|The Soprano Sorceress|
by L E Modesitt, Jr.
The Soprano Sorceress is book of interesting contrasts. A no one from our world is magically transported to a magical land, and proves to be it's saviour. Yet, this person is a woman, and is not popular in the feudal, male-dominated society in which she finds herself. Especially as her power in this new land become apparent.
This is an old-style fantasy story, but it is exploring modern themes. Late twentieth century equality brought face to face with medieval predjudices. The result is an interesting version of the classic fanatasy story, as Anna, the heroine, has to fight chauvanism and ignorance as much as the enemy armies. Her solutions to both problems are often unexpected, certainly for the inhabitants of Erde, and can cause more problems than they solve. This results in a precarious ride for Modesitt's heroine, and though her survival is assured (this being the first book in a series), the tension is never really lessened. Modesitt helps this by showing awareness that the greatest defeat is not necessarily death - Anna's ongoing vitality is sometimes the least of her problems.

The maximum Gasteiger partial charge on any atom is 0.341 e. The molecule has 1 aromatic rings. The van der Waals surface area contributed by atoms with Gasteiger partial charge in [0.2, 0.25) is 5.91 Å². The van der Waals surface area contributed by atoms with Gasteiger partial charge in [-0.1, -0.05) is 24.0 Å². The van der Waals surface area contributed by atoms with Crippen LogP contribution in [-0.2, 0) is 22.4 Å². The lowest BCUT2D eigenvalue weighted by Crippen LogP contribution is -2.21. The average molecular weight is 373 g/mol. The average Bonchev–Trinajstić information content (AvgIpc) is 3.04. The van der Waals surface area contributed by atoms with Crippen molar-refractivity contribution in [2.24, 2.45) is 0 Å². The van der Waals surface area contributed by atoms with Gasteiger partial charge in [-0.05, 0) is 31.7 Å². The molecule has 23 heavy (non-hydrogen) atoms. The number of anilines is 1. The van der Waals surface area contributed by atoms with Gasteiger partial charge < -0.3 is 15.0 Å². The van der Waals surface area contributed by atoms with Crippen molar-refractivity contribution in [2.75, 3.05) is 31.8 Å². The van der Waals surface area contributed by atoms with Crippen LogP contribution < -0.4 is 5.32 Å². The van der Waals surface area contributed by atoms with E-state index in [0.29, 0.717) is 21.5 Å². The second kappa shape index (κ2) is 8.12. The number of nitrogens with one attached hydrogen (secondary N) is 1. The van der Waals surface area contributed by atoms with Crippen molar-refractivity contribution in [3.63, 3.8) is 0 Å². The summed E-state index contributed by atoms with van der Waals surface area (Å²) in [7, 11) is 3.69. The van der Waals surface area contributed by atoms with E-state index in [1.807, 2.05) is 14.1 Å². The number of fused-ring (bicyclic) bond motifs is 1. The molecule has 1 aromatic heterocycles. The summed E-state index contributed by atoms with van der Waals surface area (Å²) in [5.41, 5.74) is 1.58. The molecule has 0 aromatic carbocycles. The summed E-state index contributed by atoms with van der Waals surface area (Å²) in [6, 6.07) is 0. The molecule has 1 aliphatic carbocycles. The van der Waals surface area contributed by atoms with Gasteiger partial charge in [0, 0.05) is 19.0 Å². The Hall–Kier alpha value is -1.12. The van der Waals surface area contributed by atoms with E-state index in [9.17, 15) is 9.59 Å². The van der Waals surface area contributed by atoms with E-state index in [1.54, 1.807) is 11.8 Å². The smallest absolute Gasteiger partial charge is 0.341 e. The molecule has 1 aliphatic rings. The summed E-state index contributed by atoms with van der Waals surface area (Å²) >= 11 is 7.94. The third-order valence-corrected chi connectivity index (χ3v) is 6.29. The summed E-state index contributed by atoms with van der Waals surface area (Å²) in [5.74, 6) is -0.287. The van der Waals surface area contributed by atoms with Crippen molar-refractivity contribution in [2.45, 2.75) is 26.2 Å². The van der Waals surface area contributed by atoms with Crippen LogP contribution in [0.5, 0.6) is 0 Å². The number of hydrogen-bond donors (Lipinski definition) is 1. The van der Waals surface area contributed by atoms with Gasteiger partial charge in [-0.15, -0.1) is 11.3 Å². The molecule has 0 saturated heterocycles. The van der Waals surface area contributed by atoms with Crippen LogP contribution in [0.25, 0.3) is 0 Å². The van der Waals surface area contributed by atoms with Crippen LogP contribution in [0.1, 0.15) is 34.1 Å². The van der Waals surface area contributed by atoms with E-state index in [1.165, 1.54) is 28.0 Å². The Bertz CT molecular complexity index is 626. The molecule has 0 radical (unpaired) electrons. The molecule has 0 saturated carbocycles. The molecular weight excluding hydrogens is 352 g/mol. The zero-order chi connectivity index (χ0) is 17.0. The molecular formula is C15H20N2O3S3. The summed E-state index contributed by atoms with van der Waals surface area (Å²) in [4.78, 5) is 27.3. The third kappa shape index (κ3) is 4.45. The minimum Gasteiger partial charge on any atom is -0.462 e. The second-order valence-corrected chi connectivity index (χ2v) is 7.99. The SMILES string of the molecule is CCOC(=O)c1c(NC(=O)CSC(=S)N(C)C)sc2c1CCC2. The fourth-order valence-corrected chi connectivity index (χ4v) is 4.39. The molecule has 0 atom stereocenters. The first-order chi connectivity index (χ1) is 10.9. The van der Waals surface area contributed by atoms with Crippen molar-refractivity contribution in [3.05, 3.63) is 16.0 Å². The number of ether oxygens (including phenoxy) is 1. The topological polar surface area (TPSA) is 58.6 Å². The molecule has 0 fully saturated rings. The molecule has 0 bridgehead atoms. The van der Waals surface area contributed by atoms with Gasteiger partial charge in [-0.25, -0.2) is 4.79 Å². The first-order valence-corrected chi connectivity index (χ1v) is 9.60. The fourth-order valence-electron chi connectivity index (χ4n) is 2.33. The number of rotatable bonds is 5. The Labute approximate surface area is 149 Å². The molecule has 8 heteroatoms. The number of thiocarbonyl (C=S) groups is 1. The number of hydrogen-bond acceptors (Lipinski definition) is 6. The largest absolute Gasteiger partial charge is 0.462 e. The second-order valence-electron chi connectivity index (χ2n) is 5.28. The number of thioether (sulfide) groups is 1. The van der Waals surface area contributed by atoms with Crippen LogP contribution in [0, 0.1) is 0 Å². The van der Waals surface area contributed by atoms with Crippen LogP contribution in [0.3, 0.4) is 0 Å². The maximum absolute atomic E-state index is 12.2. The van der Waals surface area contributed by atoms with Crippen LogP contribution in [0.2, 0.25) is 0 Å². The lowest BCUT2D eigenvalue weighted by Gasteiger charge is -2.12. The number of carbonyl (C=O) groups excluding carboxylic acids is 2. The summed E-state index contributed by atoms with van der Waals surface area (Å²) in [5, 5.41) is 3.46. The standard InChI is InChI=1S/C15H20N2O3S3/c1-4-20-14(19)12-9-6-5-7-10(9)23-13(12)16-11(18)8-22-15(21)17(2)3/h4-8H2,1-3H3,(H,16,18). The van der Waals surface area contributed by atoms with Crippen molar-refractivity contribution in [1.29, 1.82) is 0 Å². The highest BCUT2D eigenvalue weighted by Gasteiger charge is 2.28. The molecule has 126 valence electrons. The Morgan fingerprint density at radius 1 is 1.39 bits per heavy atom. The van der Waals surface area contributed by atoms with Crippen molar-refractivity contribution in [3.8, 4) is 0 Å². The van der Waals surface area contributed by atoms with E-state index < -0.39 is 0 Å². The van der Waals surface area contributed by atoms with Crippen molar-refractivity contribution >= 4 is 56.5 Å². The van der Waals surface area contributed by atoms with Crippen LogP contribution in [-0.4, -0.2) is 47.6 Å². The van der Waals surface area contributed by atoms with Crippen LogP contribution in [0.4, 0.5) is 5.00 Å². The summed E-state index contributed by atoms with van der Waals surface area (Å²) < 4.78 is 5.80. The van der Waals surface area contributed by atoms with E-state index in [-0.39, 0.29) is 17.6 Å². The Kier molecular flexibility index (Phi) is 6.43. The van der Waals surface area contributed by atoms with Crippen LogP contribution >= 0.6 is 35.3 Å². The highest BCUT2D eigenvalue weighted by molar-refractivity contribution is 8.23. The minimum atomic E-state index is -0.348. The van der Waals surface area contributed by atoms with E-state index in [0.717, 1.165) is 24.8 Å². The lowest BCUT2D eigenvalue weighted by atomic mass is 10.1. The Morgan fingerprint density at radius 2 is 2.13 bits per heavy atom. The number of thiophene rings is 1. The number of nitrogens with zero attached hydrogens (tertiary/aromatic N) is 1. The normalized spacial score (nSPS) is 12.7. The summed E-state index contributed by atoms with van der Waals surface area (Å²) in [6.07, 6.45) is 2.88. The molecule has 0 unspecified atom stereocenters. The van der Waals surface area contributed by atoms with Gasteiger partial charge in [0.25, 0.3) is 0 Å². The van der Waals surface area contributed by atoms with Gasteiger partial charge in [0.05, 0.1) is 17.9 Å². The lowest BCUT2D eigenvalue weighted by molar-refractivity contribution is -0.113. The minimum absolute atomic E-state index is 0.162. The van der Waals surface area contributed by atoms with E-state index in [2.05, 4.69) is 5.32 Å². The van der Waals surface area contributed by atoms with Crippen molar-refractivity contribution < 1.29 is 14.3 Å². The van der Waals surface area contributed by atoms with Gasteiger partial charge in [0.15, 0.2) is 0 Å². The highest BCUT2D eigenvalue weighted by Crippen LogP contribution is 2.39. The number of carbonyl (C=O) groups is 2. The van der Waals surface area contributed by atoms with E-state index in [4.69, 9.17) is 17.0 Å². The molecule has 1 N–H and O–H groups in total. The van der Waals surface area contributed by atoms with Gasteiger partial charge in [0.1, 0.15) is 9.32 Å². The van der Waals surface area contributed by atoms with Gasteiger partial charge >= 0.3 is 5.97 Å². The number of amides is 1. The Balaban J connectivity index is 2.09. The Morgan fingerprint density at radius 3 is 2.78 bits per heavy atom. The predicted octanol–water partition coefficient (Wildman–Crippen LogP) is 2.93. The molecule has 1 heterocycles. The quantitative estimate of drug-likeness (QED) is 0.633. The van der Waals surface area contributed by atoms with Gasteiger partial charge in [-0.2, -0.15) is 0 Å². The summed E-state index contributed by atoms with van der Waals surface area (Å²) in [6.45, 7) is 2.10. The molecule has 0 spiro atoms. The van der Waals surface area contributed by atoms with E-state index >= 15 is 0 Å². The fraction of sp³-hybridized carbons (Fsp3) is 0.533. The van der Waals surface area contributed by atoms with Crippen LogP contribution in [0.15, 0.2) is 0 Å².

For the most part, Modesitt's characters are well written. Anna does perhaps cope with the sudden transportation and resultant necessities of warfare too well (she seems remarkably good at pushing disquieting thoughts out of her mind), but the hints dropped about her past do an adequate job of making such strength of character realistic.
Erde is sufficiently well described and thought out for the story. Anything necessary and relevant to the story is logical and self-consistent, but there is no sign of the excessive detail and richness that lays waiting behind some other fantasy epics. This is not necessarily a problem, depending on your preferences. I never felt anything lacking from the story because of this myself, and it is arguable that time is better spent on the story than on unnecessary background information.
While not being astoundingly groundbreaking, The Soprano Sorcess manages to be different enough to stand out in the crowded fantasy genre, and surpsingly addictive. Highly recommended.
(October 11th, 2004, 3:25 pm)
Sounds interesting, i might try to find that.
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